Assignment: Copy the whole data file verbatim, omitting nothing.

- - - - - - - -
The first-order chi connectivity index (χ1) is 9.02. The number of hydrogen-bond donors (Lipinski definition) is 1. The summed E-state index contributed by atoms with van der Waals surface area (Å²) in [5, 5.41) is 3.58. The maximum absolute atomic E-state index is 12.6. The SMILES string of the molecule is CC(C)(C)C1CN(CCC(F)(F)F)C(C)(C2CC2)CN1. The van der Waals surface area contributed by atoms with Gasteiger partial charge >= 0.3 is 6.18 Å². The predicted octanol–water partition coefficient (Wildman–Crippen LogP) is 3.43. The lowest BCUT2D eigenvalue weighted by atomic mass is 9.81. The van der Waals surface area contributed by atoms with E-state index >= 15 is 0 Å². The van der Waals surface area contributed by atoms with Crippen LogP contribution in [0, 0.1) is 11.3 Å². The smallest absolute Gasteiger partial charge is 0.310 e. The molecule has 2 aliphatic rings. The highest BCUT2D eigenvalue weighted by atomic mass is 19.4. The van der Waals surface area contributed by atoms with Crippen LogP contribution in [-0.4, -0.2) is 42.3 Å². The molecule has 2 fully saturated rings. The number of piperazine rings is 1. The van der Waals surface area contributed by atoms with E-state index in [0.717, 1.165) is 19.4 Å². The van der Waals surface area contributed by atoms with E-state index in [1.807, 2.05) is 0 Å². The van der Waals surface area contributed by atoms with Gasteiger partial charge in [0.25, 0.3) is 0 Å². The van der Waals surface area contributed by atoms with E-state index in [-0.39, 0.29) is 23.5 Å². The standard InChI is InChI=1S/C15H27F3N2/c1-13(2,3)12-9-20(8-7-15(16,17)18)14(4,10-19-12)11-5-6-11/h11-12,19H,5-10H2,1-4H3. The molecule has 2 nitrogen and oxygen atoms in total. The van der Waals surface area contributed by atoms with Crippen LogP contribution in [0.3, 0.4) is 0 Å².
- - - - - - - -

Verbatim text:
The first-order chi connectivity index (χ1) is 9.02. The number of hydrogen-bond donors (Lipinski definition) is 1. The summed E-state index contributed by atoms with van der Waals surface area (Å²) in [5, 5.41) is 3.58. The maximum absolute atomic E-state index is 12.6. The SMILES string of the molecule is CC(C)(C)C1CN(CCC(F)(F)F)C(C)(C2CC2)CN1. The van der Waals surface area contributed by atoms with Gasteiger partial charge >= 0.3 is 6.18 Å². The predicted octanol–water partition coefficient (Wildman–Crippen LogP) is 3.43. The lowest BCUT2D eigenvalue weighted by atomic mass is 9.81. The van der Waals surface area contributed by atoms with E-state index >= 15 is 0 Å². The van der Waals surface area contributed by atoms with Crippen LogP contribution in [0, 0.1) is 11.3 Å². The smallest absolute Gasteiger partial charge is 0.310 e. The molecule has 2 aliphatic rings. The highest BCUT2D eigenvalue weighted by atomic mass is 19.4. The van der Waals surface area contributed by atoms with Crippen LogP contribution in [-0.4, -0.2) is 42.3 Å². The molecule has 2 fully saturated rings. The number of piperazine rings is 1. The van der Waals surface area contributed by atoms with E-state index in [0.717, 1.165) is 19.4 Å². The van der Waals surface area contributed by atoms with E-state index in [1.807, 2.05) is 0 Å². The van der Waals surface area contributed by atoms with Gasteiger partial charge in [0.25, 0.3) is 0 Å². The van der Waals surface area contributed by atoms with E-state index in [-0.39, 0.29) is 23.5 Å². The standard InChI is InChI=1S/C15H27F3N2/c1-13(2,3)12-9-20(8-7-15(16,17)18)14(4,10-19-12)11-5-6-11/h11-12,19H,5-10H2,1-4H3. The molecule has 2 nitrogen and oxygen atoms in total. The van der Waals surface area contributed by atoms with Crippen LogP contribution in [0.3, 0.4) is 0 Å².